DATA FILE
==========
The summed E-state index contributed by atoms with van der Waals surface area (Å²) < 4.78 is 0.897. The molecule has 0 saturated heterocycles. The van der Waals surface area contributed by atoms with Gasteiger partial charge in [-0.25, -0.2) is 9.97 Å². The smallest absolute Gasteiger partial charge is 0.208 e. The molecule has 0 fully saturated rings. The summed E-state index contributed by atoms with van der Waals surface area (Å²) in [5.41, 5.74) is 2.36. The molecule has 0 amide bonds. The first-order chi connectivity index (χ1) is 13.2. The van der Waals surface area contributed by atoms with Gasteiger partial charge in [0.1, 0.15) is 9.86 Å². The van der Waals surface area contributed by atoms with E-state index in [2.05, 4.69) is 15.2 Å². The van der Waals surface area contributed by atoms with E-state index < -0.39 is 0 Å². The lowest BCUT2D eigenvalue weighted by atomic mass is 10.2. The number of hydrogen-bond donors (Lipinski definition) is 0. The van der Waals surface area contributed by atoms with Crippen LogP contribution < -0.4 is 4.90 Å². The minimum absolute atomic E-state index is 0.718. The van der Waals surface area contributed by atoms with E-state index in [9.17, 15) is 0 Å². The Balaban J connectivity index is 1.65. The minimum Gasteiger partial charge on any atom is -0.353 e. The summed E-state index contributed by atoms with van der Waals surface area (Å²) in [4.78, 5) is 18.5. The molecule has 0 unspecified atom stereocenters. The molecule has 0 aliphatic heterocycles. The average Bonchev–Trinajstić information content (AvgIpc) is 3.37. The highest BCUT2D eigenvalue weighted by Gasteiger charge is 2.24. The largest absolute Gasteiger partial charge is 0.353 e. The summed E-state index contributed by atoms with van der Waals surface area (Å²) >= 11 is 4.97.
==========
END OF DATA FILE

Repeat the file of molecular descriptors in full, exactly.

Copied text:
The summed E-state index contributed by atoms with van der Waals surface area (Å²) < 4.78 is 0.897. The molecule has 0 saturated heterocycles. The van der Waals surface area contributed by atoms with Gasteiger partial charge in [-0.25, -0.2) is 9.97 Å². The smallest absolute Gasteiger partial charge is 0.208 e. The molecule has 0 fully saturated rings. The summed E-state index contributed by atoms with van der Waals surface area (Å²) in [5.41, 5.74) is 2.36. The molecule has 0 amide bonds. The first-order chi connectivity index (χ1) is 13.2. The van der Waals surface area contributed by atoms with Gasteiger partial charge in [0.1, 0.15) is 9.86 Å². The van der Waals surface area contributed by atoms with E-state index in [2.05, 4.69) is 15.2 Å². The van der Waals surface area contributed by atoms with E-state index < -0.39 is 0 Å². The lowest BCUT2D eigenvalue weighted by atomic mass is 10.2. The number of hydrogen-bond donors (Lipinski definition) is 0. The van der Waals surface area contributed by atoms with Crippen LogP contribution < -0.4 is 4.90 Å². The minimum absolute atomic E-state index is 0.718. The van der Waals surface area contributed by atoms with E-state index in [9.17, 15) is 0 Å². The Balaban J connectivity index is 1.65. The minimum Gasteiger partial charge on any atom is -0.353 e. The summed E-state index contributed by atoms with van der Waals surface area (Å²) in [4.78, 5) is 18.5. The molecule has 0 unspecified atom stereocenters. The molecule has 0 aliphatic heterocycles. The average Bonchev–Trinajstić information content (AvgIpc) is 3.37. The highest BCUT2D eigenvalue weighted by Gasteiger charge is 2.24. The largest absolute Gasteiger partial charge is 0.353 e. The summed E-state index contributed by atoms with van der Waals surface area (Å²) >= 11 is 4.97.